Although there may not be bruises or broken bones, psychological maltreatment can scar children for a lifetime and result in severe emotional distress, developmental problems and disruptive behavior.
In an updated clinical report from the American Academy of Pediatrics (AAP), “Psychological Maltreatment,” in the August 2012 issue of Pediatrics (published online July 30), the AAP describes how psychological maltreatment is one of the most common forms of child abuse, but also one of the most difficult to identify and prevent.
Emotional or psychological abuse is a repeated pattern of behavior by a parent or caregiver that can be verbal or nonverbal, active or passive, intentional or unintentional, but is interpreted negatively by a child, and can result in developmental, social, emotional and academic problems. This form of mistreatment can occur in many types of families, but is more common in homes with multiple stresses, including family conflict, mental health issues, physical violence, depression or substance abuse.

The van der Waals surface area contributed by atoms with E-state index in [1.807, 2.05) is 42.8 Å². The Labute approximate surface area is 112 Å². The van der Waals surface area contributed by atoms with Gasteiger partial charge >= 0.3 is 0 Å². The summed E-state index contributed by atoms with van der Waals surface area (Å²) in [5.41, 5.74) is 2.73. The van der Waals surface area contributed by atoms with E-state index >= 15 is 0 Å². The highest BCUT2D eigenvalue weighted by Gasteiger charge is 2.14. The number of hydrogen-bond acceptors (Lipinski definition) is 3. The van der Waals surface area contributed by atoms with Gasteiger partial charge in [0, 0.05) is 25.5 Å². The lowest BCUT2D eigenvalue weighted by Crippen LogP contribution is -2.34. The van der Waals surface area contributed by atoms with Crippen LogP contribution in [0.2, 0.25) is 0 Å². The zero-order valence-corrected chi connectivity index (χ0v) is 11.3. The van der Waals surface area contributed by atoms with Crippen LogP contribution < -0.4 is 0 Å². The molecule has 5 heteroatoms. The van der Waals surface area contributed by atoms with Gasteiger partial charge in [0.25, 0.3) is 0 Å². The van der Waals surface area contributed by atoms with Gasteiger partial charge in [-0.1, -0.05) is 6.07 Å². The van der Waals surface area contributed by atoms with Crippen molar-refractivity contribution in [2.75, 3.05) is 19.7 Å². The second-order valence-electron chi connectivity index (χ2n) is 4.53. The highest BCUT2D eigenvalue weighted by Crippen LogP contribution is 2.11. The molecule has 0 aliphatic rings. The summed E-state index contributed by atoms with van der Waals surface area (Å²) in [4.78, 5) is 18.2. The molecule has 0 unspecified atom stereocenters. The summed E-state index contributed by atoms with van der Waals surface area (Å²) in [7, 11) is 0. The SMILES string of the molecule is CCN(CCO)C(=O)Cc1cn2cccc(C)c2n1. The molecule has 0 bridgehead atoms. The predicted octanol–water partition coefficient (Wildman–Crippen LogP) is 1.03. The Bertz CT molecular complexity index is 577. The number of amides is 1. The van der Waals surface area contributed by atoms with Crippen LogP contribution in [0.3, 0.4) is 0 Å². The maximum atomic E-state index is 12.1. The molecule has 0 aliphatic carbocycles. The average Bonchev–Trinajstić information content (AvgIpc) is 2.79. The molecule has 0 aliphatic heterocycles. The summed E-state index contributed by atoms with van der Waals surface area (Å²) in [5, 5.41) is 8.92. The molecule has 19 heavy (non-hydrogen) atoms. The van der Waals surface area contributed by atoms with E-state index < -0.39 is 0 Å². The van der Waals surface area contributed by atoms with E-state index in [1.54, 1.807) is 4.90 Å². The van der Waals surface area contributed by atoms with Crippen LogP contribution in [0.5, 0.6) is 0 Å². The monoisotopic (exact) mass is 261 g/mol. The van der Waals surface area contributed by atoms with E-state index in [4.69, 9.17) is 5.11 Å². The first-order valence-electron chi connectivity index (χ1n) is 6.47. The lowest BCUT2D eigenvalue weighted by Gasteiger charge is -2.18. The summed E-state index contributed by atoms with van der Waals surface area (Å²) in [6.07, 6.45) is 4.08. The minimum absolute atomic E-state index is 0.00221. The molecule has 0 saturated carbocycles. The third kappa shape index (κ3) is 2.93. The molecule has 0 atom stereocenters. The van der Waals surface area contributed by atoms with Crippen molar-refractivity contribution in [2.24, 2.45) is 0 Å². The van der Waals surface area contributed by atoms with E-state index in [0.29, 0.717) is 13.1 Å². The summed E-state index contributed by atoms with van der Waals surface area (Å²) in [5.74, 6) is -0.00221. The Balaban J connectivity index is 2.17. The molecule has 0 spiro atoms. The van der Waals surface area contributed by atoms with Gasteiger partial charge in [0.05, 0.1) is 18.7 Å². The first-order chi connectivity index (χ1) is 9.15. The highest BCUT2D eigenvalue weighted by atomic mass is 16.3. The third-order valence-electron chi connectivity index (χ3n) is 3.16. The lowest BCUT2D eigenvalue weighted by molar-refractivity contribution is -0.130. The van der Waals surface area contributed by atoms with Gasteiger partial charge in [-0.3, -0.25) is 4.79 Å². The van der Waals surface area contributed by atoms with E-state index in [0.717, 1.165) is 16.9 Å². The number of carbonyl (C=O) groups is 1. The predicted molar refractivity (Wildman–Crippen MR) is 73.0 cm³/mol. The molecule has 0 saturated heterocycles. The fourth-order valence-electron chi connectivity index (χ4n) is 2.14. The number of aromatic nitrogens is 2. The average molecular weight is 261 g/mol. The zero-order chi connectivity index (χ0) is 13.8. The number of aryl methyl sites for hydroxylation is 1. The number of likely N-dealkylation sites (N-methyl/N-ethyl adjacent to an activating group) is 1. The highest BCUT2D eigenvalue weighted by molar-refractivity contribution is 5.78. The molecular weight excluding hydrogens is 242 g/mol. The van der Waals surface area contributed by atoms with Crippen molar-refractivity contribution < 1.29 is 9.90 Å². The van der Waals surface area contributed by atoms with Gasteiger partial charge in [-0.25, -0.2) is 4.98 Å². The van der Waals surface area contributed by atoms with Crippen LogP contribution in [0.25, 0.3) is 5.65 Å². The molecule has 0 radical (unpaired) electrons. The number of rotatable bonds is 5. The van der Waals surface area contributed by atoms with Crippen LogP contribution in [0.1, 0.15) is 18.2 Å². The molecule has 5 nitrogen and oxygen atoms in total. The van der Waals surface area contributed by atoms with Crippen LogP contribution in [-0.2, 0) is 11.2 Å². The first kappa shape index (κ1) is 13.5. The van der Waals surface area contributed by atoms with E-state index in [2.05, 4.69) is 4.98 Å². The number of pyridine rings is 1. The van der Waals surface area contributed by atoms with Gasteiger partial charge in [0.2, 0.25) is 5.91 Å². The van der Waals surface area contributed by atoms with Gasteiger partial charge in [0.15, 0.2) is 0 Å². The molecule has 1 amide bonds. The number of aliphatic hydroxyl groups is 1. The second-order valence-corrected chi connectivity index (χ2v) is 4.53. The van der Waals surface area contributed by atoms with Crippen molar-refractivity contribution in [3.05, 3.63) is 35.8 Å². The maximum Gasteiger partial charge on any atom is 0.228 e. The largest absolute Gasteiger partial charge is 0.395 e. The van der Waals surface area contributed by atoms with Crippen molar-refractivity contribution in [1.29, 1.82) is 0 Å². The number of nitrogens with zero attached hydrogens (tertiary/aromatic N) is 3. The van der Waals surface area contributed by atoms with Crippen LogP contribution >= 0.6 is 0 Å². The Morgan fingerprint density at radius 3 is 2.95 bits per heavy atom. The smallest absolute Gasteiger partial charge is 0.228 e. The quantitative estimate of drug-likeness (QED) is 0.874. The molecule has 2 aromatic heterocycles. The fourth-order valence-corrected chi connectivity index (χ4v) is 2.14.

To date, not much is known about ways to intervene with parents who psychologically abuse their children; however it is hoped that health care providers can help to promote sensitive and attuned parenting using a range of approaches, such as educational strategies. If anyone suspects psychological or emotional abuse, they should contact child protective services for additional assessment and treatment.